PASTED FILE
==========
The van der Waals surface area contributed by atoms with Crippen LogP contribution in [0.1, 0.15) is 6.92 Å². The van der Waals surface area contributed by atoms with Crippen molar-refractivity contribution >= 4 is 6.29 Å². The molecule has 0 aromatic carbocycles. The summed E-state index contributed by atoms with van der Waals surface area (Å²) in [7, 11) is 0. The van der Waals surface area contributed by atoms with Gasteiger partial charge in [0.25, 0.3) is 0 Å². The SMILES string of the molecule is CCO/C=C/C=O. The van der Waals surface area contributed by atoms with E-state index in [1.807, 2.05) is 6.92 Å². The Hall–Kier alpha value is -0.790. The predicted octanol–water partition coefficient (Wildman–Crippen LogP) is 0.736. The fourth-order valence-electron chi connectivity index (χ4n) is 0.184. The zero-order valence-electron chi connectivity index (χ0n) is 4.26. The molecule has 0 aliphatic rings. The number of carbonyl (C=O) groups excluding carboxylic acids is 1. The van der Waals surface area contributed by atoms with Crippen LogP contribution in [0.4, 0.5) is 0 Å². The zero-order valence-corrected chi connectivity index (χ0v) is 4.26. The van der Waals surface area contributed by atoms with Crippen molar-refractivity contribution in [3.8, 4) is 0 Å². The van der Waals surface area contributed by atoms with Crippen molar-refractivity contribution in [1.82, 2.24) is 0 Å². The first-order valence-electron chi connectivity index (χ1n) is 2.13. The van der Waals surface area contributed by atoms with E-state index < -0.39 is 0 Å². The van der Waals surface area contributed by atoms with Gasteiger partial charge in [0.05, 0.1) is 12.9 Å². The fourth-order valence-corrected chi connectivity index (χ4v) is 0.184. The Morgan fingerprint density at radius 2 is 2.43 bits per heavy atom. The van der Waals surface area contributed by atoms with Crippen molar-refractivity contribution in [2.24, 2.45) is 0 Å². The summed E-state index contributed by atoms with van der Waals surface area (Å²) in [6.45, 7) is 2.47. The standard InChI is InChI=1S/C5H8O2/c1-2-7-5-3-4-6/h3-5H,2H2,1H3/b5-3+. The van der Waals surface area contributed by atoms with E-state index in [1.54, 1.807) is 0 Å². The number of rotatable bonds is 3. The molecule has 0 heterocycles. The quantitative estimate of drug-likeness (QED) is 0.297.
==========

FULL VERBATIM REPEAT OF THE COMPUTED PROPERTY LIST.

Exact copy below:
The van der Waals surface area contributed by atoms with Crippen LogP contribution in [0.1, 0.15) is 6.92 Å². The van der Waals surface area contributed by atoms with Crippen molar-refractivity contribution >= 4 is 6.29 Å². The molecule has 0 aromatic carbocycles. The summed E-state index contributed by atoms with van der Waals surface area (Å²) in [7, 11) is 0. The van der Waals surface area contributed by atoms with Gasteiger partial charge in [0.25, 0.3) is 0 Å². The SMILES string of the molecule is CCO/C=C/C=O. The van der Waals surface area contributed by atoms with E-state index in [1.807, 2.05) is 6.92 Å². The Hall–Kier alpha value is -0.790. The predicted octanol–water partition coefficient (Wildman–Crippen LogP) is 0.736. The fourth-order valence-electron chi connectivity index (χ4n) is 0.184. The zero-order valence-electron chi connectivity index (χ0n) is 4.26. The molecule has 0 aliphatic rings. The number of carbonyl (C=O) groups excluding carboxylic acids is 1. The van der Waals surface area contributed by atoms with Crippen LogP contribution in [0.4, 0.5) is 0 Å². The zero-order valence-corrected chi connectivity index (χ0v) is 4.26. The van der Waals surface area contributed by atoms with Crippen molar-refractivity contribution in [3.8, 4) is 0 Å². The van der Waals surface area contributed by atoms with Crippen molar-refractivity contribution in [1.82, 2.24) is 0 Å². The first-order valence-electron chi connectivity index (χ1n) is 2.13. The van der Waals surface area contributed by atoms with E-state index < -0.39 is 0 Å². The van der Waals surface area contributed by atoms with Gasteiger partial charge in [0.05, 0.1) is 12.9 Å². The fourth-order valence-corrected chi connectivity index (χ4v) is 0.184. The Morgan fingerprint density at radius 2 is 2.43 bits per heavy atom. The van der Waals surface area contributed by atoms with Crippen molar-refractivity contribution in [2.24, 2.45) is 0 Å². The summed E-state index contributed by atoms with van der Waals surface area (Å²) in [6.45, 7) is 2.47. The standard InChI is InChI=1S/C5H8O2/c1-2-7-5-3-4-6/h3-5H,2H2,1H3/b5-3+. The van der Waals surface area contributed by atoms with E-state index in [1.54, 1.807) is 0 Å². The number of rotatable bonds is 3. The molecule has 0 heterocycles. The quantitative estimate of drug-likeness (QED) is 0.297.